It is this optimistic attitude that co-captains Strain-Goode and Hinde say brought the team success this season.
“You never know what could happen because you work hard for something, and if you give up on it, you never know how close you actually were,” Strain-Goode said. “You could have been one try away.”
In one non-conference game earlier in the season, the Bobcats lost in a 3-0 shutout to Hartford, but Strain-Goode was quick to remind the team to not dwell on the loss and to avoid taking things so seriously.
“It looked bad and it wasn’t a good feeling, but I reminded the team about how last year we lost to Monmouth in the NEC, 3-0, and that was our only conference loss,” he said. “After that, we went undefeated for the rest of the season.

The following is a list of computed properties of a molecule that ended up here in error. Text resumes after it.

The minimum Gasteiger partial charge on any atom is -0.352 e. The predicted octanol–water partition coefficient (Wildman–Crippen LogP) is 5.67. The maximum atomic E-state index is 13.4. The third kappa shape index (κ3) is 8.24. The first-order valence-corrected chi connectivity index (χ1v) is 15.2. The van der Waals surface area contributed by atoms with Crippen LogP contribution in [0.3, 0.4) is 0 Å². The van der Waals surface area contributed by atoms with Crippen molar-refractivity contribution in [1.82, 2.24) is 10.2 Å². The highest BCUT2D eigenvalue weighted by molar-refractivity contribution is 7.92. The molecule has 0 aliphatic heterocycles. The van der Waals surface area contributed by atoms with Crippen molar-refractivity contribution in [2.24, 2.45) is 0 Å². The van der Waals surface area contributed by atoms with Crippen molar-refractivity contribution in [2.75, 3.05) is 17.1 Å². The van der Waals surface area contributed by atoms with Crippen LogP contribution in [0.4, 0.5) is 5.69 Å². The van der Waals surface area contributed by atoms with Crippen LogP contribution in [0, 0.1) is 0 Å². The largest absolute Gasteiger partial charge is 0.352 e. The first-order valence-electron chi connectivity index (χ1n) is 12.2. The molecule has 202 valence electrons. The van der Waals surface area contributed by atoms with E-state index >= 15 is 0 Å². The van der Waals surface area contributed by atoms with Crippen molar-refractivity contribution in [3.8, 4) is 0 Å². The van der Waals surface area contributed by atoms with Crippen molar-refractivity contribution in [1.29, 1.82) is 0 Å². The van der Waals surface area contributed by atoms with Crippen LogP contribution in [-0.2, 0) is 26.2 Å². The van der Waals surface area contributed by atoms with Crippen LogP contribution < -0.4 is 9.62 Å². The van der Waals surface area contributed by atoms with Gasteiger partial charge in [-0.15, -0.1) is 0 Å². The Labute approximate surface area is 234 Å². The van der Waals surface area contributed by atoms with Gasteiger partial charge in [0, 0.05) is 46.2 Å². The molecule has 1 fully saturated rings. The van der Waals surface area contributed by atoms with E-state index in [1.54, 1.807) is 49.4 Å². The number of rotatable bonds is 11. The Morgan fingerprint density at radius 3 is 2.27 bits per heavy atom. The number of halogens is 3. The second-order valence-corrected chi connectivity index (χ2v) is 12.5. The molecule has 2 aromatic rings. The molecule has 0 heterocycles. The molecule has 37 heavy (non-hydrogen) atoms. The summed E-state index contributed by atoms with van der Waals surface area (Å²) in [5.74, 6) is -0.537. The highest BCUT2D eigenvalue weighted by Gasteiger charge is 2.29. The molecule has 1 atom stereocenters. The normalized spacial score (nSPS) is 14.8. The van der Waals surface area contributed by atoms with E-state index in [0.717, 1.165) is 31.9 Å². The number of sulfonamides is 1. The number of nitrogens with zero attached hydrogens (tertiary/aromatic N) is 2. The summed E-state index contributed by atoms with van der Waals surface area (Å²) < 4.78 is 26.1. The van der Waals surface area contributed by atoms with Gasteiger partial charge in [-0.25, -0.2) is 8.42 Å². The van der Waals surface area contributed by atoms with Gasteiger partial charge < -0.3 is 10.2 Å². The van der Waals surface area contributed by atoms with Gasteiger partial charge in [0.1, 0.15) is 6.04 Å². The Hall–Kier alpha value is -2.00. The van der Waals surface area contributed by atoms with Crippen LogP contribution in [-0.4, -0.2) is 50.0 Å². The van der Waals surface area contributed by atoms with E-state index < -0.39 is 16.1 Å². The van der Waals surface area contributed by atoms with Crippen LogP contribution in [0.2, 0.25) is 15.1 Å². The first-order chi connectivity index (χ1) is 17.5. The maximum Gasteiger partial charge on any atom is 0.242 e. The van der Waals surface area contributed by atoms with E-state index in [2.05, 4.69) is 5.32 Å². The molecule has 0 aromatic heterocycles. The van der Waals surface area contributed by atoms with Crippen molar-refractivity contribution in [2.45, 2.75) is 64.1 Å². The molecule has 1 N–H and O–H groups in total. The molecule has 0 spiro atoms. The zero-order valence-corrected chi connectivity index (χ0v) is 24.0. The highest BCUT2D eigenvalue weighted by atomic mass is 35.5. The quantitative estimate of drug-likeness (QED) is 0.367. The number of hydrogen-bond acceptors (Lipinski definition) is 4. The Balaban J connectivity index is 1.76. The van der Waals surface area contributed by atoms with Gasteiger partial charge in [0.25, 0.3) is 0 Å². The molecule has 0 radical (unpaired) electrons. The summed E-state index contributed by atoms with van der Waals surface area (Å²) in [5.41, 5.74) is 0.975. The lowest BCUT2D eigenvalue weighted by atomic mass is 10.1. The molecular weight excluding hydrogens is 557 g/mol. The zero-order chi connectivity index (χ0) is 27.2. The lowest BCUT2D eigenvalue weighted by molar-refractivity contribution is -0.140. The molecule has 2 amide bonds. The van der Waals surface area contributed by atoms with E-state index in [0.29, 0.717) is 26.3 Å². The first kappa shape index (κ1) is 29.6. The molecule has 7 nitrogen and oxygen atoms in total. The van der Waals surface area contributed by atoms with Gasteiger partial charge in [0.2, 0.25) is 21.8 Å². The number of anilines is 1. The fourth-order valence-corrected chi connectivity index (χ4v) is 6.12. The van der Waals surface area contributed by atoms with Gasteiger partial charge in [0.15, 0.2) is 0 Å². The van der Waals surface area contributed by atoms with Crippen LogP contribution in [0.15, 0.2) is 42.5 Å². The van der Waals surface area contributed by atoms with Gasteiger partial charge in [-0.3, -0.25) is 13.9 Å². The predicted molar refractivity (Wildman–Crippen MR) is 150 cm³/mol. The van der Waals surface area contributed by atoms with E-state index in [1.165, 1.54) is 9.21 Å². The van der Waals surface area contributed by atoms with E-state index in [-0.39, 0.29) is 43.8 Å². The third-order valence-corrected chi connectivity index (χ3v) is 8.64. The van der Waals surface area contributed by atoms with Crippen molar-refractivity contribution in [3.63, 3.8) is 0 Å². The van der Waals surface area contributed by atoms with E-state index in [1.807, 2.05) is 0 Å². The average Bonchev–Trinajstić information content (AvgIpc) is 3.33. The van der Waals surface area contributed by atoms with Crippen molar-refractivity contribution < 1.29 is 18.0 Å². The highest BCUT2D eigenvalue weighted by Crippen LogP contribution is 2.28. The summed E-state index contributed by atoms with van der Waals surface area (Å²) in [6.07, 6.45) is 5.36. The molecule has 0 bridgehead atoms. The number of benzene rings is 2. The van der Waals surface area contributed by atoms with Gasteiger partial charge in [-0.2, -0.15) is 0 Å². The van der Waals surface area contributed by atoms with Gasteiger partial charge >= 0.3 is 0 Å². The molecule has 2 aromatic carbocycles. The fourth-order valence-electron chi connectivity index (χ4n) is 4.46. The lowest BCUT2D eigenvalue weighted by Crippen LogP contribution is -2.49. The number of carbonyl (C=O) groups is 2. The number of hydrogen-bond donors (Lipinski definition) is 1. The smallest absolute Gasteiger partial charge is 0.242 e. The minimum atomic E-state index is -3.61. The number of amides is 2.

“I just wanted to remind them that you don’t have to look at this Hartford game as something horrible and season-ending … You can take this Hartford game, this loss, as a good thing because we can use it as a turning point.”
For Strain-Goode, who learned to play in a center-midfielder position for the first time this year, this sense of perseverance served as his own personal anthem, as well.
“It led us to our success … and looking at things in a positive manner and to be productive with everything that happens, no matter if it’s good or bad,” he said.
He hopes the team can keep this mindset next year, when he and Hinde are gone.
“They’ll be able to pick up where they left off, but now this season’s already in the past, so just because we won this year doesn’t give us an automatic right to win next year or even just get into the playoffs,” Strain-Goode said. “So a lot of people will be returning, and there’ll be a lot of players here that have the experience and the taste of winning now.